Bring Your Stewardship Program to a New Business

What do donuts, pencils and enzymes have in common? “You do risk assessment for all of them,” says Stephen Benoit, product stewardship manager at DuPont. “The same principles and technology apply. And there are similarities in the management systems as well.”

That’s good news for product stewards whose companies own diverse business units. It means that product stewardship programs can be aligned, even if the products and processes vary by industry.

Benoit’s efforts to bring stewardship programs at DuPont together are proof that it can be done. “We've had a lot of different businesses in this one company alone over the years, from pharmaceuticals to paints to food, to materials and photovoltaics,” says Benoit. “We've consistently deployed our product stewardship program to all those businesses. And I think it's something that other companies are going through much more frequently now because of mergers and acquisitions.”

Benoit will share some lessons he’s learned during Adaptability of a Product Stewardship Program to Changing Business Portfolios, an education session at Stewardship 2015.

One piece of advice from Benoit is to keep an open mind. “You're trying to affect the culture change, so I never go into a business and say here's Responsible Care, and here's how you're going to do it,” he says. “I always make it a priority to learn everything I can about the stewardship process and the business, recognizing that they may have some better ways of doing things. You have to invest in understanding that business, not just go in as a hammer and say ‘you're doing this. Forget everything you've done.’”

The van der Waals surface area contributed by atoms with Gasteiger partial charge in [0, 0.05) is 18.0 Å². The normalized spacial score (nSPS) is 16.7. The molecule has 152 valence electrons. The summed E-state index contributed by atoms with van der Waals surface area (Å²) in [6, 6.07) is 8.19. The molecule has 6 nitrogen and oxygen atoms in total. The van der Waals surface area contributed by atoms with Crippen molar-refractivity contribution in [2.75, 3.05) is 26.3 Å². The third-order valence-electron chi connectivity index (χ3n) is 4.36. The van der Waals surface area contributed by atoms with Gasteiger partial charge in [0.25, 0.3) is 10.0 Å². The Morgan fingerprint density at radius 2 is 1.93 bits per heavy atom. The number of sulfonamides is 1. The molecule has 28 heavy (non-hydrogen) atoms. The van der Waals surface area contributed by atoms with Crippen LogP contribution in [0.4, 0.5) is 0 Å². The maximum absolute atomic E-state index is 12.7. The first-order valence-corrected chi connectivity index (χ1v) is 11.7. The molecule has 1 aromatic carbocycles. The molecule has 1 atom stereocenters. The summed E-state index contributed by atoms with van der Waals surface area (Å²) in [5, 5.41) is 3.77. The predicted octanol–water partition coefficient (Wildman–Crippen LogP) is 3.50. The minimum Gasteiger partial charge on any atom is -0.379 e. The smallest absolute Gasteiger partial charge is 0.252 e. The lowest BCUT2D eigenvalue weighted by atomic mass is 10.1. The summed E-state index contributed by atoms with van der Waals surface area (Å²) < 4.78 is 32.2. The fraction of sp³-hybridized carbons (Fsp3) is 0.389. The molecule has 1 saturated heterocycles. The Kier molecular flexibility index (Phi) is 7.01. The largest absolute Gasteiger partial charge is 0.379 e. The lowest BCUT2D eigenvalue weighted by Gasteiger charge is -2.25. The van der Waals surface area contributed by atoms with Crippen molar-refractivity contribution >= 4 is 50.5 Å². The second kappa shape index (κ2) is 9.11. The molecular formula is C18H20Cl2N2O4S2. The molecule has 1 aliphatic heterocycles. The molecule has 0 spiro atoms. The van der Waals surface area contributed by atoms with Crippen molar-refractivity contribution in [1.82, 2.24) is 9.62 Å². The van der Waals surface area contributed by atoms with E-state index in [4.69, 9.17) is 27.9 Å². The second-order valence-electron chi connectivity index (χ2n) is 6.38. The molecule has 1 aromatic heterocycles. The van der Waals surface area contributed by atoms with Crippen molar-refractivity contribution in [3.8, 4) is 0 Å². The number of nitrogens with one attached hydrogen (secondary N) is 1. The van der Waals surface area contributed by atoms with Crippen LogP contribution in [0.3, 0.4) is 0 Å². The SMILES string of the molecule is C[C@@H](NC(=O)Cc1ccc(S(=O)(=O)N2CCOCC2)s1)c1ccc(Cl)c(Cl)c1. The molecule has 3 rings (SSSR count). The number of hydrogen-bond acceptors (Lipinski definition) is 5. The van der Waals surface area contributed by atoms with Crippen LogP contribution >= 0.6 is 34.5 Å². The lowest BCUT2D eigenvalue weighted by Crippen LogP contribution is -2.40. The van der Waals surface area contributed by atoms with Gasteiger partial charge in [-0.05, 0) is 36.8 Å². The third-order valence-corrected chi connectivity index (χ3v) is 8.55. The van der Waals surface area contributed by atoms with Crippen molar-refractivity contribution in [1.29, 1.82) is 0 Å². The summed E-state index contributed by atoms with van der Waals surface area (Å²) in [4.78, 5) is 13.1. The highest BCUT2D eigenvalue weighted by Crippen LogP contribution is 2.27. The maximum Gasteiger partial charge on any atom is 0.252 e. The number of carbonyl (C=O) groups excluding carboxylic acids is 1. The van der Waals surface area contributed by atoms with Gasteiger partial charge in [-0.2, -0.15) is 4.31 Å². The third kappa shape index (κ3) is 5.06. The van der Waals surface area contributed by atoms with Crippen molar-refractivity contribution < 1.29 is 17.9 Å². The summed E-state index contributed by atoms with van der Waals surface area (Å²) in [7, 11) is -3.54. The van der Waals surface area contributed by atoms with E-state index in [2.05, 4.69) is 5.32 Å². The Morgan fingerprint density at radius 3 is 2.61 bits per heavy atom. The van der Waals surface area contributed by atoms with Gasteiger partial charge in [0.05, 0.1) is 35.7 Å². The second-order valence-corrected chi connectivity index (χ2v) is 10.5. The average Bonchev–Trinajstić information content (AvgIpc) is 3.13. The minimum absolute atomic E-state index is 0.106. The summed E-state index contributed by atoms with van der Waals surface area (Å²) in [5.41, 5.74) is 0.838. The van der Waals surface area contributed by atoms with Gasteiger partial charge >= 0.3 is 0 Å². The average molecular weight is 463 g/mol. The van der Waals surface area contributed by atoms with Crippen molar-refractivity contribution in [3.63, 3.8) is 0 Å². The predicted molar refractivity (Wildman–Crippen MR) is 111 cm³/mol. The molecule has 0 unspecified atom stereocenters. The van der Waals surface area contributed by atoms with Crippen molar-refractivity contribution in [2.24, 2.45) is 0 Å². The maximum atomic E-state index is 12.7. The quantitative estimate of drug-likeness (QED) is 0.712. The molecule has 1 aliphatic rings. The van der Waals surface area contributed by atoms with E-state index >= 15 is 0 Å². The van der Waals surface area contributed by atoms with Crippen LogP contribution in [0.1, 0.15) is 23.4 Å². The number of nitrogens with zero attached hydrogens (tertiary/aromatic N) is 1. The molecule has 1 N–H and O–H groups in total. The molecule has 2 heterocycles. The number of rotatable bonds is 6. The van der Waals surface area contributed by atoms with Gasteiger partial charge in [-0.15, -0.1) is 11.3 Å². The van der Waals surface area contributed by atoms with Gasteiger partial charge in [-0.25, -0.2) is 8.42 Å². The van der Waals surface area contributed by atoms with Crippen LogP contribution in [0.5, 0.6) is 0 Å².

It also helps to realize that businesses often have stewardship programs in place, but they use different terminology or they’re managed in a different part of the company. “It takes time to figure out, but then you’re not duplicating things and putting in needless processes and programs where something's already functioning.”

Benoit starts the process with a gap analysis based on RCMS and in-house standards. Those requirements are templated and used for audits. At that point, a management system is established. “It is an exercise of finding the right people in the organizations and going through those templates,” he says. “We call it environmental health and safety. What do you call it? And they’ll say, ‘I'm in a food business. We call it quality and food safety.’ So there's the conversion.”

Overarching activities and policies are mapped to the new business unit. “Once we've made a connection between the chemical versus the food, for example, we can take that to the next level and start reading each other's policies and coming to a unified policy.”


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